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A good C Programming book.

 
 
G.
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Posts: n/a
 
      12-30-2003
Hi all,

During my degree, BEng (Hons) Electronics and Communications Engineering, we
did C programming every year, but I never kept it up, as I had no interest
and didn't see the point. But now I really want to get back into it as I see
a point with GNU/Linux. I want to get my old skills back and write something
or help on some projects etc.

I need some good books. I used to have one called "A Book On C", but sold
it,
and I have been reading various tutorials on the web and the many devoted
websites.

Anyone have any recommendations?

One more question, should I go for C or C++? Which will benefit me more with
GNU/Linux?

Thanks for your time,

- --
Regards

http://www.magicfx.co.uk
http://www.suretecsystems.com


 
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Leo Custodio
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      12-30-2003
G.,

There are many aspects to consider when choosing a C book. "Problem Solving
and Program Design in C" (Hanly J., Koffman E.) is a very good one, for
beg./int. level; "C Programming Language" (Kernighan B., Ritchie D.) is also
a very good. If the person has clearly no idea of C, programming and
programming logic, I would say "C for Dummies" (Gookin D.)would be the best.
(Many will scream at me for that, sorry!).
Regarding your choice between C and C++....hard to say, even with "Which
will benefit me more with GNU/Linux?"
Depending on what type of application you will develop in Linux, C++ (object
oriented) might be better. But if what you will be doing is apply changes to
the kernel, or help out with current projects, C is better (as for they
currently use it).
My answer is: I don't know. (But I use C!)

Hope I've helped.
Leo Custodio
http://www.velocityreviews.com/forums/(E-Mail Removed)

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Jalapeno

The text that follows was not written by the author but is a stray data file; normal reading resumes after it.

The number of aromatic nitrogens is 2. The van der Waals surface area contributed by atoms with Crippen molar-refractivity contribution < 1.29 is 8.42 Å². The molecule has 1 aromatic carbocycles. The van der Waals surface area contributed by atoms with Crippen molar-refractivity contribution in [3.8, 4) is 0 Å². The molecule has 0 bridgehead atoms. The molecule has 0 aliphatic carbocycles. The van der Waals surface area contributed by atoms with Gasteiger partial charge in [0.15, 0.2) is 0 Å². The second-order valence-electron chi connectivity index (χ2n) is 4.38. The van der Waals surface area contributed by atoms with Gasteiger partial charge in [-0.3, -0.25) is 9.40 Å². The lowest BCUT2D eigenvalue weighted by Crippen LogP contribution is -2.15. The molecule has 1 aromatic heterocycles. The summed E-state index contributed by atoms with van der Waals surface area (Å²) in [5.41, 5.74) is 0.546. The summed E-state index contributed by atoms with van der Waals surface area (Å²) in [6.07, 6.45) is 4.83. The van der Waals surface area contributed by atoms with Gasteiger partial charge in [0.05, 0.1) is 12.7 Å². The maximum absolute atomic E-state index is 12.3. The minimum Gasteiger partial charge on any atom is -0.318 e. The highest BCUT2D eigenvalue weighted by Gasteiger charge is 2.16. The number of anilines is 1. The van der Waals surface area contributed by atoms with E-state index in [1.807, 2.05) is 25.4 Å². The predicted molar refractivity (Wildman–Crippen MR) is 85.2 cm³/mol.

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Posts: n/a
 
      12-30-2003
In article
<H4lIb.170199$(E-Mail Removed). rogers.com>,
"Leo Custodio" <(E-Mail Removed)> wrote:

> If the person has clearly no idea of C, programming and
> programming logic, I would say "C for Dummies" (Gookin D.)would be the best.
> (Many will scream at me for that, sorry!).


I'd say that K.N. King's book: C a modern approach is a much, much
better choice for this person. Gookin's Apple II books weren't all that
hot either.

--
"Well, coming from the AeroSpace Manufacturing field, I must add
that titanium is an alloy of aluminum, magnesium and other metals,
so I would assume since titanium is 65% magnesium that it would
react in a very similar manner."
Bill Garber in comp.sys.apple2 Posting-Date: Fri, 07 Feb 2003
03:02:11 -0600 Message-ID: <(E-Mail Removed)>
 
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G.
Guest
Posts: n/a
 
      12-30-2003

"Leo Custodio" <(E-Mail Removed)> wrote in message
news:H4lIb.170199$(E-Mail Removed) ble.rogers.com...
> G.,
>
> There are many aspects to consider when choosing a C book. "Problem

Solving
> and Program Design in C" (Hanly J., Koffman E.) is a very good one, for
> beg./int. level; "C Programming Language" (Kernighan B., Ritchie D.) is

also
> a very good. If the person has clearly no idea of C, programming and
> programming logic, I would say "C for Dummies" (Gookin D.)would be the

best.
> (Many will scream at me for that, sorry!).
> Regarding your choice between C and C++....hard to say, even with "Which
> will benefit me more with GNU/Linux?"
> Depending on what type of application you will develop in Linux, C++

(object
> oriented) might be better. But if what you will be doing is apply changes

to
> the kernel, or help out with current projects, C is better (as for they
> currently use it).
> My answer is: I don't know. (But I use C!)


I decided to get a cheap one off ebay, and I got "Practical C++ Programming"
by O'reilly for 6, I am looking for the K&R one and the "Practical C
Programming" by O'reilly too. I think I will start with C first, as I am
familar with it, and general programming practice, then when/if I do some
gui work, start on C++.

Thanks for your time,

Gavin.

>
> Hope I've helped.
> Leo Custodio
> (E-Mail Removed)
>
> --
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> Version: 2.6.2
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> jWn+nYryqKZxQsDwjntkNIMxx5n+QB7WhDltenCFE/VxYhsTa59EWqUqkz/RAAUR
> tC5MZW9uYXJkbyBDLiBDdXN0b2RpbyA8YWxpZW5zcHJpdGVAaG 90bWFpbC5jb20+
> =xAh5